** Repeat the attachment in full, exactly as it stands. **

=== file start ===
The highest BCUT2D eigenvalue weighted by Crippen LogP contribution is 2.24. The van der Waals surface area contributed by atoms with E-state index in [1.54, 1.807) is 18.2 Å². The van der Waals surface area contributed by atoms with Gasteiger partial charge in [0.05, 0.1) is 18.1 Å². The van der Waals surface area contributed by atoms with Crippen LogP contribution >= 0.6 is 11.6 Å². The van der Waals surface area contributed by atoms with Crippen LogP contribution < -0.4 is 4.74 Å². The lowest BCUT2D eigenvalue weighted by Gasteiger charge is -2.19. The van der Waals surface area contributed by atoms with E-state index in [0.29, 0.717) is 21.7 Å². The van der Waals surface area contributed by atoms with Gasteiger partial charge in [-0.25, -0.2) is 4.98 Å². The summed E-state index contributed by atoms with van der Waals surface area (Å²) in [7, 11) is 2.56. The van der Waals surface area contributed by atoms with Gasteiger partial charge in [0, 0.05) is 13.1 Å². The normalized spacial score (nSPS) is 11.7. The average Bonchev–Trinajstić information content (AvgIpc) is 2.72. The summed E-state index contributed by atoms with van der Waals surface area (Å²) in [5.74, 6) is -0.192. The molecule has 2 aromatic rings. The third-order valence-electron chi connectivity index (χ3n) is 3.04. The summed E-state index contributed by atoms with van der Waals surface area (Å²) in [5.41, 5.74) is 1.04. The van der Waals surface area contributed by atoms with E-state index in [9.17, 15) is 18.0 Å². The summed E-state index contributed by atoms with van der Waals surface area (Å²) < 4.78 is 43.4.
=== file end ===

The highest BCUT2D eigenvalue weighted by Crippen LogP contribution is 2.24. The van der Waals surface area contributed by atoms with E-state index in [1.54, 1.807) is 18.2 Å². The van der Waals surface area contributed by atoms with Gasteiger partial charge in [0.05, 0.1) is 18.1 Å². The van der Waals surface area contributed by atoms with Crippen LogP contribution >= 0.6 is 11.6 Å². The van der Waals surface area contributed by atoms with Crippen LogP contribution < -0.4 is 4.74 Å². The lowest BCUT2D eigenvalue weighted by Gasteiger charge is -2.19. The van der Waals surface area contributed by atoms with E-state index in [0.29, 0.717) is 21.7 Å². The van der Waals surface area contributed by atoms with Gasteiger partial charge in [-0.25, -0.2) is 4.98 Å². The summed E-state index contributed by atoms with van der Waals surface area (Å²) in [7, 11) is 2.56. The van der Waals surface area contributed by atoms with Gasteiger partial charge in [0, 0.05) is 13.1 Å². The normalized spacial score (nSPS) is 11.7. The average Bonchev–Trinajstić information content (AvgIpc) is 2.72. The summed E-state index contributed by atoms with van der Waals surface area (Å²) in [5.74, 6) is -0.192. The molecule has 2 aromatic rings. The third-order valence-electron chi connectivity index (χ3n) is 3.04. The summed E-state index contributed by atoms with van der Waals surface area (Å²) in [5.41, 5.74) is 1.04. The van der Waals surface area contributed by atoms with E-state index in [9.17, 15) is 18.0 Å². The summed E-state index contributed by atoms with van der Waals surface area (Å²) < 4.78 is 43.4.